• Advanced research on dopamine signaling to develop drugs for the treatment of mental disorders: regulation of dopaminergic neural transmission by tyrosine hydroxylase protein at nerve terminals.
    Journal of pharmacological sciences, 2010
    Co-Authors: Chiho Sumi-ichinose, Takahide Nomura, Hiroshi Ichinose, Kazuhisa Ikemoto, Kazunao Kondo

    5R-L-Erythro-5,6,7,8-tetrahydrobiopterin (BH(4)) is an essential cofactor for tyrosine hydroxylase (TH). Recently, a type of dopa-responsive dystonia (DRD) (DYT5, Segawa’s disease) was revealed to be caused by dominant mutations of the gene encoding GTP cyclohydrolase I (GCHI), which is the rate-limiting enzyme of BH(4) biosynthesis. In order to probe the role of BH(4) in vivo, we established BH(4)-depleted mice by disrupting the 6Pyruvoyltetrahydropterin Synthase (PTS) gene (Pts(-/-)) and rescued them by introducing human PTS cDNA under the control of the human dopamine β-hydroxylase (DBH) promoter (Pts(-/-)-DPS). The Pts(-/-)-DPS mice developed hyperphenylalaninemia. Interestingly, tyrosine hydroxylase protein was dramatically reduced in the dopaminergic nerve terminals of these mice, and they developed abnormal posture and motor disturbance. We propose that the biochemical and pathologic changes of Pts(-/-)-DPS mice are caused by mechanisms common to human DRD, and understanding these mechanisms could give us insight into other movement disorders.

  • Genetically rescued tetrahydrobiopterin-depleted mice survive with hyperphenylalaninemia and region-specific monoaminergic abnormalities.
    Journal of neurochemistry, 2005
    Co-Authors: Chiho Sumi-ichinose, Fumi Urano, Hiroaki Shiraishi, Hiroshi Ichinose, Kazuhisa Ikemoto, Atsushi Shimomura, Takashi Sato, Takao Senda, Takahide Nomura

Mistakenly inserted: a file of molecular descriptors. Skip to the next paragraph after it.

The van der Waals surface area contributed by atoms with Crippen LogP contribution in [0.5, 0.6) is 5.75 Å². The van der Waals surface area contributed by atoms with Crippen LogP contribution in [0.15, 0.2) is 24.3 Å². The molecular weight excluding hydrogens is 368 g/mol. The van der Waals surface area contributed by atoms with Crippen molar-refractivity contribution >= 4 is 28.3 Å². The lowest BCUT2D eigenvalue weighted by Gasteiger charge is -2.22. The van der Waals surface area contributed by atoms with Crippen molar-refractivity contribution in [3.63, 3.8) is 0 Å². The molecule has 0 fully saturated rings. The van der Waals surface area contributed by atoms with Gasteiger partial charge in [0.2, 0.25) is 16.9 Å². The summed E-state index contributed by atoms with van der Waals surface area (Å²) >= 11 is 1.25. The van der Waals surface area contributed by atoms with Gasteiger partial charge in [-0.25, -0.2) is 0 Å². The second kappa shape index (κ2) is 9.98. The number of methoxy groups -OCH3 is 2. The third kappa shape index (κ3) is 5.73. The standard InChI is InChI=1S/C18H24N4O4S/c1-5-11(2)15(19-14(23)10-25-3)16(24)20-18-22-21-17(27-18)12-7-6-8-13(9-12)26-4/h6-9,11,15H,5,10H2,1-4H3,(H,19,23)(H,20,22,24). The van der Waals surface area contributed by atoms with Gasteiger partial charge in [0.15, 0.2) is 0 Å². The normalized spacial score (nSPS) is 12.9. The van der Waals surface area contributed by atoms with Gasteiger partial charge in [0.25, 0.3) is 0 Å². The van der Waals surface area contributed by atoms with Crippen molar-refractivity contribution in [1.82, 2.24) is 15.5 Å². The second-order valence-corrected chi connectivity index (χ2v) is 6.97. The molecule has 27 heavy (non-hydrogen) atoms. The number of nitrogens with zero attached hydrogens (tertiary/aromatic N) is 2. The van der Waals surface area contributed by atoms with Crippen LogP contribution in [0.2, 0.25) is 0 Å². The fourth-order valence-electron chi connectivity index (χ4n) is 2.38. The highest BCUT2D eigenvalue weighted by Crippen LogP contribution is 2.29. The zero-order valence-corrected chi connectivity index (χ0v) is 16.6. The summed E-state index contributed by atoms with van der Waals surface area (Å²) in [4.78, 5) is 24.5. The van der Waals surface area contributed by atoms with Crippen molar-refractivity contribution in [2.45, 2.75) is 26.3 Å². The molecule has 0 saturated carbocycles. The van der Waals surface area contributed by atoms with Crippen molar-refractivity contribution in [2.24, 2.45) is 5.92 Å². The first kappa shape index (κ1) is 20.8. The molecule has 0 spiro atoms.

One of the possibly mutated genes in DOPA-responsive dystonia (DRD, Segawa’s disease) is the gene encoding GTP cyclohydrolase I, which is the rate-limiting enzyme for tetrahydrobiopterin (BH4) biosynthesis. Based on our findings on 6Pyruvoyltetrahydropterin Synthase (PTS) gene-disrupted (Pts–/–) mice, we suggested that the amount of tyrosine hydroxylase (TH) protein in dopaminergic nerve terminals is regulated by the intracellular concentration of BH4. In this present work, we rescued Pts–/– mice by transgenic introduction of human PTS cDNA under the control of the dopamine β-hydroxylase promoter to examine regional differences in the sensitivity of dopaminergic neurons to BH4-insufficiency. The DPS-rescued (Pts–/–, DPS) mice showed severe hyperphenylalaninemia. Human PTS was efficiently expressed in noradrenergic regions but only in a small number of dopaminergic neurons. Biopterin and dopamine contents, and TH activity in the striatum were poorly restored compared with those in the midbrain. TH-immunoreactivity in the lateral region of the striatum was far weaker than that in the medial region or in the nucleus accumbens. We concluded that dopaminergic nerve terminals projecting to the lateral region of the striatum are the most sensitive to BH4-insufficiency. Biochemical and pathological changes in DPS-rescued mice were similar to those in human malignant hyperphenylalaninemia and DRD.

H Wachter – One of the best experts on this subject based on the ideXlab platform.